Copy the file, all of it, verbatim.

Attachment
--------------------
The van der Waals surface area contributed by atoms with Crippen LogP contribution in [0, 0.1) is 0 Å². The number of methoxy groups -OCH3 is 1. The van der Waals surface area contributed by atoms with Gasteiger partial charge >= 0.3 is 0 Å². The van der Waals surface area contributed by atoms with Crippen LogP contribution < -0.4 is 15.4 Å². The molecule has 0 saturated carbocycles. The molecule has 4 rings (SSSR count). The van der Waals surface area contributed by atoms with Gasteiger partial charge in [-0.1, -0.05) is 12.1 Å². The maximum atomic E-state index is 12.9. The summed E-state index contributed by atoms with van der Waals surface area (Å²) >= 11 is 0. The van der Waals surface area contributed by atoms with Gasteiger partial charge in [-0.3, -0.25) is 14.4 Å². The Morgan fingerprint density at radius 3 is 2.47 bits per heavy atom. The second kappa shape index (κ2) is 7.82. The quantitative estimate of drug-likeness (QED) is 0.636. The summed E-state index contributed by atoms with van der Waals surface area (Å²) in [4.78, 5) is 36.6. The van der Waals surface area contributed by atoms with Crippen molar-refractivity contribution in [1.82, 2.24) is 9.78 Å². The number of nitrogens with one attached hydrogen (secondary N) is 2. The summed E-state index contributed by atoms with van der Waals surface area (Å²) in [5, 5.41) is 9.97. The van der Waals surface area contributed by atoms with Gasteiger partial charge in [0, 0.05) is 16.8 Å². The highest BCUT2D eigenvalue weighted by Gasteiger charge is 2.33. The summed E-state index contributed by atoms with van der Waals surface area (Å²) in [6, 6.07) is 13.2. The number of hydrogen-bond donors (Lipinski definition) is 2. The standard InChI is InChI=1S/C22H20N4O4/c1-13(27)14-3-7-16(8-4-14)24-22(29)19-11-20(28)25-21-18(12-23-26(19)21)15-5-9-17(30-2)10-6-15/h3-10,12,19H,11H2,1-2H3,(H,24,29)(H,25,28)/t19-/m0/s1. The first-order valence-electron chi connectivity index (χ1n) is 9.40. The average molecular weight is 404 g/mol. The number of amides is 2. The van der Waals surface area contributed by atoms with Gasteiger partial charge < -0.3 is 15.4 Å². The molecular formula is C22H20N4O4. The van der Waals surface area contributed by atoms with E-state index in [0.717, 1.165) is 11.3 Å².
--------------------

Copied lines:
The van der Waals surface area contributed by atoms with Crippen LogP contribution in [0, 0.1) is 0 Å². The number of methoxy groups -OCH3 is 1. The van der Waals surface area contributed by atoms with Gasteiger partial charge >= 0.3 is 0 Å². The van der Waals surface area contributed by atoms with Crippen LogP contribution < -0.4 is 15.4 Å². The molecule has 0 saturated carbocycles. The molecule has 4 rings (SSSR count). The van der Waals surface area contributed by atoms with Gasteiger partial charge in [-0.1, -0.05) is 12.1 Å². The maximum atomic E-state index is 12.9. The summed E-state index contributed by atoms with van der Waals surface area (Å²) >= 11 is 0. The van der Waals surface area contributed by atoms with Gasteiger partial charge in [-0.3, -0.25) is 14.4 Å². The Morgan fingerprint density at radius 3 is 2.47 bits per heavy atom. The second kappa shape index (κ2) is 7.82. The quantitative estimate of drug-likeness (QED) is 0.636. The summed E-state index contributed by atoms with van der Waals surface area (Å²) in [4.78, 5) is 36.6. The van der Waals surface area contributed by atoms with Crippen molar-refractivity contribution in [1.82, 2.24) is 9.78 Å². The number of nitrogens with one attached hydrogen (secondary N) is 2. The summed E-state index contributed by atoms with van der Waals surface area (Å²) in [5, 5.41) is 9.97. The van der Waals surface area contributed by atoms with Gasteiger partial charge in [0, 0.05) is 16.8 Å². The highest BCUT2D eigenvalue weighted by Gasteiger charge is 2.33. The summed E-state index contributed by atoms with van der Waals surface area (Å²) in [6, 6.07) is 13.2. The number of hydrogen-bond donors (Lipinski definition) is 2. The standard InChI is InChI=1S/C22H20N4O4/c1-13(27)14-3-7-16(8-4-14)24-22(29)19-11-20(28)25-21-18(12-23-26(19)21)15-5-9-17(30-2)10-6-15/h3-10,12,19H,11H2,1-2H3,(H,24,29)(H,25,28)/t19-/m0/s1. The first-order valence-electron chi connectivity index (χ1n) is 9.40. The average molecular weight is 404 g/mol. The number of amides is 2. The van der Waals surface area contributed by atoms with Gasteiger partial charge < -0.3 is 15.4 Å². The molecular formula is C22H20N4O4. The van der Waals surface area contributed by atoms with E-state index in [0.717, 1.165) is 11.3 Å².